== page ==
Guest Blog – Cloud – it isn’t how big it is, it’s what you do with it that counts

Our lives today are dominated by technology, from smartphones, to social networks, to the IoT, all of which we are now using daily in our places of work – and housing providers are no exception to this trend. As a result, hardly a day goes by without a mention of the need to transform digitally and integrate these technologies. This drive towards digital transformation has been a key factor in the increase in cloud adoption as housing providers look to be more efficient and enable a better experience for both workers, and service users.

However, while initially, cloud computing seemed a simple solution for organisations, it has gradually become more of ‘a complex beast’ that is proving hard to tame. This complexity is only going to increase, with Gartner predicting that more than $1.3tn in IT spending will be directly or indirectly affected by the shift to cloud by 2022. So, despite widespread adoption of cloud, housing providers must ensure investments in cloud are optimised by ensuring they are closely managing their IT infrastructure.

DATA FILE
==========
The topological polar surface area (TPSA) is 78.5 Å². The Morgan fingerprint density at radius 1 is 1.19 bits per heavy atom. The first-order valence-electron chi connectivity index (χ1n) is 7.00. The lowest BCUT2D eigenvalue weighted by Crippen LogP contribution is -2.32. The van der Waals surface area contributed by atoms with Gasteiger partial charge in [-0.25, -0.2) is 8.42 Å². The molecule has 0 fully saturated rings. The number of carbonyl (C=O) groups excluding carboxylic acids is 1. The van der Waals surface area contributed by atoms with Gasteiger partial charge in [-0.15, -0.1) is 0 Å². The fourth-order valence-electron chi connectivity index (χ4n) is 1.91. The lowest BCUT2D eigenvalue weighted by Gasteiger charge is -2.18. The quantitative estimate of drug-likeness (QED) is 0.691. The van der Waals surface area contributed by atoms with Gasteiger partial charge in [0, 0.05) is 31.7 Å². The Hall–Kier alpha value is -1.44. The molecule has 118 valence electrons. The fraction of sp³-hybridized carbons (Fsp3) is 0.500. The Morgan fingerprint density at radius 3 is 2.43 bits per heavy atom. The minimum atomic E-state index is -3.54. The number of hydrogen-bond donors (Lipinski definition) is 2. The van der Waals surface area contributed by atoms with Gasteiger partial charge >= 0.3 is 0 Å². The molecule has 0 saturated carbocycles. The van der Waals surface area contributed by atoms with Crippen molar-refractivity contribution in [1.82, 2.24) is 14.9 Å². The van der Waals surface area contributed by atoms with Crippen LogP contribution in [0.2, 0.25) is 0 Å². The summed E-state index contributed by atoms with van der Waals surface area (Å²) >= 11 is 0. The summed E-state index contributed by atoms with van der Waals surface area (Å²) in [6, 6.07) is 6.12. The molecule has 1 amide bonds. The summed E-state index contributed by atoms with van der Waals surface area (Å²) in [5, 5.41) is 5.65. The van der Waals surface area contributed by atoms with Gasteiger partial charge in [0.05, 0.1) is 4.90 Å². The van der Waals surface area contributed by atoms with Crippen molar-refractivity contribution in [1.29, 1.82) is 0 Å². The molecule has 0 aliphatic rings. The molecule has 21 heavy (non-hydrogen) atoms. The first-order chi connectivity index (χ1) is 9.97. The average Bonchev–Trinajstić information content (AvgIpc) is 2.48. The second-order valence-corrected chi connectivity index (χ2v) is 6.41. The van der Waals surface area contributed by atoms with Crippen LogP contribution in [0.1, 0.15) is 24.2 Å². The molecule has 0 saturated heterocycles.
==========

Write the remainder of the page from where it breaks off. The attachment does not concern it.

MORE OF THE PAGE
Cloud for clouds sake

The benefit of cloud is that it allows housing providers the ability to innovate more quickly, while also providing a more effective work platform that ultimately saves money. Cloud offers an infrastructure that empowers organisations to have greater agility through the speed at which IT resources can be provisioned. However, it can be a tricky path due to the number of processes that must be followed for successful cloud adoption.

Thomas Trappler, director of software licensing at the University of California, LA, points out that licensing fees are one area that can become increasingly complicated if organisations are unaware of the compliance requirements of cloud. Licensing conditions change depending whether software is on premise or in cloud, and organisations are often aren’t aware of the rules. This means housing providers may find themselves non-compliant without realising there is an issue – highlighting that simply adopting cloud without a plan or understanding of its impact, becomes an exercise in having cloud for clouds sake.

To combat this issue, when taking on the cloud housing providers need to firstly build a robust roadmap that covers every component from implementation to use to ongoing management.  This means ensuring that the IT department retains real-time visibility into cloud services running across the organisation. Secondly, this process cannot end after adoption, providers must continue managing and monitoring their cloud environment post-adoption to avoid exceeding consumption estimates and so spending more on unbudgeted cloud resource.

COMPAREX UK’s managed cloud services have been helping housing providers by pinpointing exactly where help is needed when it comes to cloud – from choosing the most appropriate vendor to ensuring the right cloud licenses are in place. You can find out more here.